Holyrood was granted new powers over the running of elections under the 2016 Scotland Act and ministers are set to make major changes to the country’s electoral system.
A public consultation launched last month suggested that the voting franchise for Scottish Parliament and council elections should be extended to “everyone legally resident in Scotland”.
The Scottish Greens are now calling for this to include refugees and asylum seekers, arguing it would send a message that Scotland is a “welcoming country”.
The Scottish Government said it would “carefully consider” the idea before setting out future legislation, opening the door for both groups to vote in the UK for the first time.
Under the current rules only British, Commonwealth and EU citizens who are resident in Scotland and are 16 or older can vote in Holyrood and council elections.
But Green MSP Ross Greer, the party’s external affairs spokesman, said refugees and asylum seekers who have chosen to come to Scotland should not be denied a democratic voice.
“Scotland is a welcoming country. Our history of taking in those in need of a safe home is a long one and continues today,” he said.
“It was only a few weeks ago we celebrated the 2,000th Syrian refugee to be settled here. What better way could we show refugees and asylum seekers that they truly are welcome and that Scotland is their home than by giving them the right to vote?
“It is only right that all those who live here and are affected by decisions made locally or nationally have a say in choosing those who make the decisions.”
Mr Greer said a simple “residency test” should apply, allowing asylum seekers to vote while they lived in Scotland even if their application to remain in the UK was still pending.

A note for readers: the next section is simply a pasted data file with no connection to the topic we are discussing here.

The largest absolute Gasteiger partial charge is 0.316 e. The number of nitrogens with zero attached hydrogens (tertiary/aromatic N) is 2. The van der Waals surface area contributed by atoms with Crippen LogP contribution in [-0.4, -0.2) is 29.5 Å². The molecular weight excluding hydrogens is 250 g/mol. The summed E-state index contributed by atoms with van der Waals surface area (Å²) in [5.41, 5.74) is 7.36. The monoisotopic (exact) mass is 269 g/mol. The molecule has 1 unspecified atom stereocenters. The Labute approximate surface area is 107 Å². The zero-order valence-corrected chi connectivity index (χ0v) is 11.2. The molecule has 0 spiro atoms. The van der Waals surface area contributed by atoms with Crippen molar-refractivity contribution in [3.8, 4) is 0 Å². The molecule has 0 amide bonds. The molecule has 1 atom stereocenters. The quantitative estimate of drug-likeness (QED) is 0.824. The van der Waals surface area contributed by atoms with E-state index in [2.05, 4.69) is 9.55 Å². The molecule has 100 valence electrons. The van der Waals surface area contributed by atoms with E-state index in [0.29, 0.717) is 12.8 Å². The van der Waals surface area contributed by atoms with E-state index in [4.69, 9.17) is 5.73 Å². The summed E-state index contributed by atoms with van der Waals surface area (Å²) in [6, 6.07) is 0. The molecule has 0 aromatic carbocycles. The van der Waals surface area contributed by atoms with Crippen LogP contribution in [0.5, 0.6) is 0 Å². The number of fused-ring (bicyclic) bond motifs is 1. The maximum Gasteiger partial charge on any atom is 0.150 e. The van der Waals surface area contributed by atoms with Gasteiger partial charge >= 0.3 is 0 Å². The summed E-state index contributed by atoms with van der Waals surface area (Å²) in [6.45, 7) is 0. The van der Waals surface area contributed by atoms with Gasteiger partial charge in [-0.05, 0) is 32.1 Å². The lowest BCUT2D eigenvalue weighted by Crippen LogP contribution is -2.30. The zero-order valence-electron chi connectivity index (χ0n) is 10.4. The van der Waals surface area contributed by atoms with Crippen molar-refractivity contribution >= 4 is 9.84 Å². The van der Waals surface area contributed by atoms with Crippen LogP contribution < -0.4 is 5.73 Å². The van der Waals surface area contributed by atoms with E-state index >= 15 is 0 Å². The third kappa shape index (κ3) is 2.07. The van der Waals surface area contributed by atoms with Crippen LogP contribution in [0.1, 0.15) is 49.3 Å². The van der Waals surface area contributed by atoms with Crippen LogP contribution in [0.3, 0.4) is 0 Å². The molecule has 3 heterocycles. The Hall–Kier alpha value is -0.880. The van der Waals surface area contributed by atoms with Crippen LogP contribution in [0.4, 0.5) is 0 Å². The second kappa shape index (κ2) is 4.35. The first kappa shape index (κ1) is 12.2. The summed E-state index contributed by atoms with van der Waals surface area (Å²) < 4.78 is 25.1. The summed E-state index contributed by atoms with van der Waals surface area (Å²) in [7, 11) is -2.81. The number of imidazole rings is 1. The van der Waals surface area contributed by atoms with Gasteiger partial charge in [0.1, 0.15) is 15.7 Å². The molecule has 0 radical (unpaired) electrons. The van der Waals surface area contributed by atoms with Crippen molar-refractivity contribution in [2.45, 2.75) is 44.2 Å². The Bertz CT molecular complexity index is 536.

The idea was welcomed by the Scottish Refugee Council, which said many of the people it supported would relish the chance to have a say on the future of the country.
“There is no reason why refugees who are rebuilding their lives here should have fewer rights than the rest of us,” said the charity’s policy officer Graham O’Neill.
“They are our colleagues and friends and contribute a huge amount to Scottish society.
“I’m sure a lot of the people we work with would relish the chance to participate in elections and have a say on how to build a fairer society.”
A Scottish Government spokeswoman said: “As set out in our Consultation on Electoral Reform, we are seeking views on extending who can vote in Scottish Parliament and local government elections, to include more people who are citizens of other countries but who have chosen to live here in Scotland.
“We agree that Scotland is a welcoming country, and we will carefully consider the call to give asylum seekers and refugees the opportunity to vote in elections where we have power to determine the franchise.”